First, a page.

UK watchdog calls for action on Google and Facebook’s market power

UK competition watchdog the CMA has called on the British government to take on Google and Facebook’s market power in the online advertising market.

According to the regulator, based on the results of a year-long market study, “existing laws are not suitable for effective regulation” and it is “recommending a new pro-competition regulatory regime to govern the behaviour of major platforms funded by digital advertising, like Google and Facebook”.

The watchdog said that UK expenditure on digital advertising was around £14 billion in 2019, but the market is overwhelmingly dominated by Google and Facebook. While Google has a 90% share of the £7.3 billion search advertising market, Facebook has a share of over 50% of the £5.5 billion display advertising market.

The CMA said it was “concerned” that the pair “have developed such unassailable market positions that rivals can no longer compete on equal terms”, with Facebook seen as a ‘must have’ network for most people and Google paying large sums to be the default search engine on mobile devices and browsers.

The regulator called on the government to create a new Digital Markets IUnit to ensure that the pair do not engage in exploitative or exclusionary practices, to order Google to open up its click and query data to rival search engines and Facebook to ncrease its interoperability with competing social media platforms, to restrict Google’s ability to secure its place as the default search engine on mobile devices and browsers, to order Facebook to give consumers a choice over whether to receive personalised advertising and to order the separation of platforms where necessary to ensure healthy competition.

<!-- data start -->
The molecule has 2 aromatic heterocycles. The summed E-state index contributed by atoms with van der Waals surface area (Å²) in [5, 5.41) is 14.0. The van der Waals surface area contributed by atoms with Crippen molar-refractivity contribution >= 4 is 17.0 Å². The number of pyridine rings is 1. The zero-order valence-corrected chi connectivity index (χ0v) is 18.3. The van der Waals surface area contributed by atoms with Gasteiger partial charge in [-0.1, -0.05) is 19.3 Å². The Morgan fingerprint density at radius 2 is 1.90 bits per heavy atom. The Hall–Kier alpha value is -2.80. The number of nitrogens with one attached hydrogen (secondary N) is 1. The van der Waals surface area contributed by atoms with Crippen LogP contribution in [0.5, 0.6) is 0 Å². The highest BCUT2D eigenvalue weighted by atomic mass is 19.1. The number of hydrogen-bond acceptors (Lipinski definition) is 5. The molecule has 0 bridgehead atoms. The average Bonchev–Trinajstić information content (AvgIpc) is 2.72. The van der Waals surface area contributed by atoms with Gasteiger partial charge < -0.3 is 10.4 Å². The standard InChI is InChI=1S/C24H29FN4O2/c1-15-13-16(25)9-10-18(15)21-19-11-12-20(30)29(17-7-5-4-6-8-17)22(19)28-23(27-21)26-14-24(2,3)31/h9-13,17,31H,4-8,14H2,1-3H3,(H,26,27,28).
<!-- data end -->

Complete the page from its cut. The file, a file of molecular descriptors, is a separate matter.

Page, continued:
The CMA’s call comes after a period that has seen US tech giants come under increasing scrutiny by European and national regulators elsewhere, with EC competition commissioner Margarethe Vestager calling for tough action to dismantle de facto monopolies following the Commission’s launch of a public consultation on the Digital Services Act, which would see ‘gatekeeper’ companies subject to new rules.

“Through our examination of this market, we have discovered how major online platforms like Google and Facebook operate and how they use digital advertising to fuel their business models. What we have found is concerning – if the market power of these firms goes unchecked, people and businesses will lose out. People will carry on handing over more of their personal data than necessary, a lack of competition could mean higher prices for goods and services bought online and we could all miss out on the benefits of the next innovative digital platform,” said CMA chief executive Andrea Coscelli.

“Our clear recommendation to government is that a new pro-competitive regulatory regime be established to address the concerns we have identified and regulate a sector which is central to all our lives.”


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